The Supreme Court issued orders this morning from the justices’ conference last week, which was once again held with the justices – all of whom, according to the court’s Public Information Office, are healthy – participating by phone. The justices did not add any new cases to their docket for next term, nor did they call for the views of the federal government.
The justices denied review in three cases that they had repeatedly considered at several consecutive conferences, with each denial eliciting a written statement or dissent. The justices declined to take up a case involving the intersection between religion and government – specifically, a challenge to a policy that bars religious advertisements on public buses in the Washington, D.C., area.
In 2017, the Archdiocese of Washington began a campaign to encourage community service and charitable giving during the Advent season and to provide information about services at local Catholic churches. The archdiocese wanted to promote its campaign on public buses with an advertisement that featured three shepherds, sheep and the words “Find the Perfect Gift.” However, the Washington Metropolitan Transit Authority, known as WMATA, rejected the advertisement because of its religious nature. The archdiocese challenged that rejection in federal court, but the lower courts sided with WMATA.
In May of 2019, the archdiocese asked the Supreme Court to weigh in. The justices denied review today; Justice Brett Kavanaugh, who heard the case when it was argued in the U.S. Court of Appeals for the District of Columbia Circuit in March 2018, was recused. Justice Neil Gorsuch issued a statement regarding the denial, which was joined by Justice Clarence Thomas. Gorsuch explained that because all nine justices would not be able to hear the case on the merits, “it makes a poor candidate for our review.” “But for that complication, however,” Gorsuch continued, “our intervention and a reversal would be warranted.” The denial of the archdiocese’s advertisement “is viewpoint discrimination by a governmental entity and a violation of the First Amendment,” Gorsuch wrote. Moreover, Gorsuch argued, WMATA’s response – that it had “banned religion as a subject, rather than discriminated between religious and nonreligious viewpoints” – “rests on a misunderstanding” of the Supreme Court’s cases. “The First Amendment,” Gorsuch concluded, “requires governments to protect religious viewpoints, not single them out for silencing.”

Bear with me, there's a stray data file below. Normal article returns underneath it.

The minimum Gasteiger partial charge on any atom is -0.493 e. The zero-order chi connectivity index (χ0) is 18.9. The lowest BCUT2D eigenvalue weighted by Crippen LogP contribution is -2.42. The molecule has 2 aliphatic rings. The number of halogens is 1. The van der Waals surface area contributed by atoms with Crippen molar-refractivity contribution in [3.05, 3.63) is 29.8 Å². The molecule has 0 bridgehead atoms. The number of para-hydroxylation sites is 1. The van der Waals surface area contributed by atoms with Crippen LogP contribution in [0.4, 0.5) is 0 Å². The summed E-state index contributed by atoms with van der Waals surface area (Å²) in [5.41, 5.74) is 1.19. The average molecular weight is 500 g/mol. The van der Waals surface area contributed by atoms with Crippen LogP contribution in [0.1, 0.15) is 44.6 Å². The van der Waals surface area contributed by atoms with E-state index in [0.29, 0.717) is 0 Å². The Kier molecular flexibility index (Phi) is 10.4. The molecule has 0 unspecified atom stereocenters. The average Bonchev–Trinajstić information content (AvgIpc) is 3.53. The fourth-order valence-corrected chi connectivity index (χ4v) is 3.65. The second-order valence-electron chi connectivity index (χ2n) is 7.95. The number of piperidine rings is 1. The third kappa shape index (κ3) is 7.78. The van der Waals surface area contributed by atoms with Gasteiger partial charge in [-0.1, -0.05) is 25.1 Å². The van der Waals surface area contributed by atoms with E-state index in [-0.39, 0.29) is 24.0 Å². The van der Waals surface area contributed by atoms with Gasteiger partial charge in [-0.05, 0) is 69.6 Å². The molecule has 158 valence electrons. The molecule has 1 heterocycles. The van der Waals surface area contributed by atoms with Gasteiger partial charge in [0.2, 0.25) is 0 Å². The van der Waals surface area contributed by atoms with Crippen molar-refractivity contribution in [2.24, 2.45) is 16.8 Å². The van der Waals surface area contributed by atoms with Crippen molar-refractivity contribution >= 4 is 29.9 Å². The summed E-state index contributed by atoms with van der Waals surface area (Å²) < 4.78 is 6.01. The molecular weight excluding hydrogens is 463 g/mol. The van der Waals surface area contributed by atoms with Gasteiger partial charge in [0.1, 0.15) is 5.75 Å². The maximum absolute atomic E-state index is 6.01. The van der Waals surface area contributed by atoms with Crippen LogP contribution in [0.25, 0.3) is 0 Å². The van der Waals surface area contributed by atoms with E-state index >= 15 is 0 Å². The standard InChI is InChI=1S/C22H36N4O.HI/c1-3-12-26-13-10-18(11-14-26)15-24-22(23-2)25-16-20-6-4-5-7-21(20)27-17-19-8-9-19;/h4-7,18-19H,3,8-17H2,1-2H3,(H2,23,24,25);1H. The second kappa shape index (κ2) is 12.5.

The justices announced that they will not review the case of Randy Halprin, a Texas inmate who was sentenced to death for his role in the December 2000 killing of police officer Aubrey Hawkins after Halprin and six others escaped from prison. A newspaper article published in May 2018 revealed that the judge who presided over Halprin’s trial had racially bigoted views; an investigation by Halprin, who is Jewish, found that the judge also was anti-Semitic. Halprin had asked the justices to decide whether his petition for federal post-conviction relief on the grounds of judicial bias is a “second or successive” petition, which is generally prohibited, when the judge’s bigoted views were not exposed until after the district court denied his first petition.